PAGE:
clock menu more-arrow no yes

Filed under:

Summer School: Coverage shells -- Cover 0 and Cover 1

New, comments

Turning to the back end of the defense, we look at the characteristics of Cover 0 and Cover 1 concepts.

Last week week we wrapped up our look at the defensive front seven, and started our look at the personnel of the defensive secondary.

This week we will be moving on from secondary personnel to the coverage schemes the personnel play in. Coverage schemes are referred to as "Coverage Shells." It can be a bit confusing, but the easiest way to think of them is as shells around the defensive front seven. Coverage shells are typically named by the number of players covering the deep part of the field. Not only can that tell you a lot about the coverage techniques being played, it can also tell you about the defensive play call.

We'll start with the two simplest, and most aggressive, coverage shells.

Cover 0

As I mentioned above, coverage shells are typically named for the number of players covering the deep portion of the field, and for "Cover 0," there is nobody covering deep. Cover 0 is straight man coverage, with five defenders covering the offense's five receiving options

While every team plays Cover 0 at least some of the time, there aren't any (to my knowledge) who use it as a part of their base defense. It's, quite simply, too risky and requires more talent in coverage than most teams have on their roster. It is a tall order to ask a defensive player to line up in man coverage every play, which is why the players who are capable of that are so difficult (and expensive) to find.

However, playing Cover 0 opens the defense up to bring extra pressure on the passer. It is a calculated gamble (that we'll get to in more detail much later), because with no deep coverage, Cover 0 can be vulnerable to giving up big plays, screen passes. But by leaving two defenders without coverage duties, the defense wins the numbers game with six rushers to just five blockers. That is assuming, of course, all five receiving options release into routes. The offense can counter this by calling a six- or seven-man protection -- usually leaving the running back and tight end in pass protection.

Cover 1

If "Cover 0" means that there are no defenders covering the deep part of the field, then it should follow that "Cover 1" has a single player defending the deep part of the field. In this case, the free safety is playing zone coverage over the deep-middle part of the field, often referred to as "Center fielding," to blatantly steal a term from baseball. But, it's an accurate term for what the position requires. Like a center fielder in base ball, the free safety in a Cover 1 shell needs to be athletic enough to cover a large amount of space, and able to accurately diagnose where the ball is going as quickly as possible.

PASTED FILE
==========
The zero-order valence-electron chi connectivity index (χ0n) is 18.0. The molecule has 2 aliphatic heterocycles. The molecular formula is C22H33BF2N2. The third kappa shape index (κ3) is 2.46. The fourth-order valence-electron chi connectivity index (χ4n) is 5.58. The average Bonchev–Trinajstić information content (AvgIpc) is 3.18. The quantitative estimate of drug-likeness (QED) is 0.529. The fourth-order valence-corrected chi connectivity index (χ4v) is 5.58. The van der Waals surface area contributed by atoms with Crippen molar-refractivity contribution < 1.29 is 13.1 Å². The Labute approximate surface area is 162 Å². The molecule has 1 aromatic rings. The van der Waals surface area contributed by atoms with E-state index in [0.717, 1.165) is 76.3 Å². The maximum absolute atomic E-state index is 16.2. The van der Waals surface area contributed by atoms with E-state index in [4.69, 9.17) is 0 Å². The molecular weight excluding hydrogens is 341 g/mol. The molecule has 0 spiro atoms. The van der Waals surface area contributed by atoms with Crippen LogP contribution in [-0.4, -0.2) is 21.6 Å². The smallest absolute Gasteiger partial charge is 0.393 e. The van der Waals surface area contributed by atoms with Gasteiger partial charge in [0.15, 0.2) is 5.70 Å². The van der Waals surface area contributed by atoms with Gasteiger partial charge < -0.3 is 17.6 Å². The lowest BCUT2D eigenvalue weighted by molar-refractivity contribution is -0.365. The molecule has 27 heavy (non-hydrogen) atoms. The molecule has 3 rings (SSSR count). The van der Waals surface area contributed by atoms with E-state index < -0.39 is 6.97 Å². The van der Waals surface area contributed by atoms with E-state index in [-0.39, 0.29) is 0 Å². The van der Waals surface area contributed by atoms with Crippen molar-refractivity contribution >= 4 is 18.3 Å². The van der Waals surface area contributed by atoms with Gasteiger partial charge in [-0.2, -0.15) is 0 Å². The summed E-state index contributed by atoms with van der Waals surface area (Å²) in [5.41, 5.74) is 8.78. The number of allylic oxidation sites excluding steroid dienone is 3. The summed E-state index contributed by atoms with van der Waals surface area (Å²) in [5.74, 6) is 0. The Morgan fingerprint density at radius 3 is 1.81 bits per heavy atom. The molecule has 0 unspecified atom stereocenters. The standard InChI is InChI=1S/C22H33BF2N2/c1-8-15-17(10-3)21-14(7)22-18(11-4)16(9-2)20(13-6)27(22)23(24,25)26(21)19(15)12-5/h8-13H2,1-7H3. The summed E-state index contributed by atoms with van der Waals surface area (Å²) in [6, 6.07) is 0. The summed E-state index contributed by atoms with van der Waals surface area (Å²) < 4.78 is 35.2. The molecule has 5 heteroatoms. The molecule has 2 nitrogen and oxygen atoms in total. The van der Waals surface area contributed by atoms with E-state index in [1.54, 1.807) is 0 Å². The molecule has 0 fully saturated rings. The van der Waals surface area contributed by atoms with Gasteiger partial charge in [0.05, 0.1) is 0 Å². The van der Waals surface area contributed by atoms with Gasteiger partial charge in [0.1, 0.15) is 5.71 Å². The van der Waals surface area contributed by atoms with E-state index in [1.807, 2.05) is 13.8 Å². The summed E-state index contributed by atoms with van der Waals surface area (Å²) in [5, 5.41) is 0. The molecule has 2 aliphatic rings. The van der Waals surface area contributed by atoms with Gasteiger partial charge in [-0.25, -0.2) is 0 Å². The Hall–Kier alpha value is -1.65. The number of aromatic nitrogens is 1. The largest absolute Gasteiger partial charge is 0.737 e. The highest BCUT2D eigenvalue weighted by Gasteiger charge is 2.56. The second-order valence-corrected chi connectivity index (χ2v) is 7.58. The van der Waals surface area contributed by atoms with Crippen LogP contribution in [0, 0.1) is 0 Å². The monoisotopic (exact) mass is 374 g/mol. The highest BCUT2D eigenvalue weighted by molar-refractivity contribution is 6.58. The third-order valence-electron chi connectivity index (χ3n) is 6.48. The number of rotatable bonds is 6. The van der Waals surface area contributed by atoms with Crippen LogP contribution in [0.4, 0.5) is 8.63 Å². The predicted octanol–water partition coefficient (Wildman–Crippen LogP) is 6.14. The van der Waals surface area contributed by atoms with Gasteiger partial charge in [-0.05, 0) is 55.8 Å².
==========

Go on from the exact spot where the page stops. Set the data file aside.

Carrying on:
While the term "Cover 1" doesn't directly relate to the coverage being played closer to the line of scrimmage, it's generally assumed that the other secondary players are in man coverage.

The Cover 1 shell is marginally less aggressive than the Cover 0, but at the same time seeks to address some of the drawbacks of straight man coverage. By leaving the free safety back in zone coverage, the defense can double team the offense's best player while having every receiving threat covered, and still able to bring five pass rushers. In the diagram above, I have the defense in a "Base" package, with three linebackers, two cornerbacks, and two safeties. The offense likely has an advantage being in "11 Personnel," and in a real game they would likely use a nickel package.

Defensive sub packages generally take a bigger, slower player (such as a linebacker or defensive tackle) off the field, in and replace them with a third corner or safety -- totaling five secondary players, and a nickel being worth five cents, this should be obvious. The "Dime" package has two "nickel" players -- or a defensive end to rush from a defensive tackle position. Ideally in this particular situation, the defense would have a slot corner such as Trevin Wade, or a third safety like Nat Berhe, covering the slot receiver, while the strong safety (Landon Collins) covers the tight end. To get the third defensive back on the field, the Giants would likely take the middle linebacker (Jasper Brinkley, for the sake of argument) off the field.

However, for our purposes, the personnel package doesn't really matter. We just want to show assignments and concepts.

Also, in the diagram above, the linebackers don't have defined assignments. Their specific assignment will largely depend on the play call. The linebackers could drop in to shallow zone coverages to help defend against the tight end or running back running a quick route to beat any pressure that may be coming the quarterback's way, they man coverage on an offensive player, they may be sent after the passer as a blitzer (more on blitz concepts much later), or any combination of the above.

With the right personnel, Cover 1 is a formidable, yet elegantly simple, defense. It isn't without weaknesses, however. Because of its reliance on man coverage, Cover 1 can be beaten with pick plays ("Pick" or "Rub" routes are routes that can force separation in tight coverage by forcing a defender to run around another player as routes cross), screen passes, play-action passes, or by having more talented players than the defense can cover man-to-man.

Next week we'll be adding another layer (or two) of complexity as we look at Cover 2 and Cover 3 shells.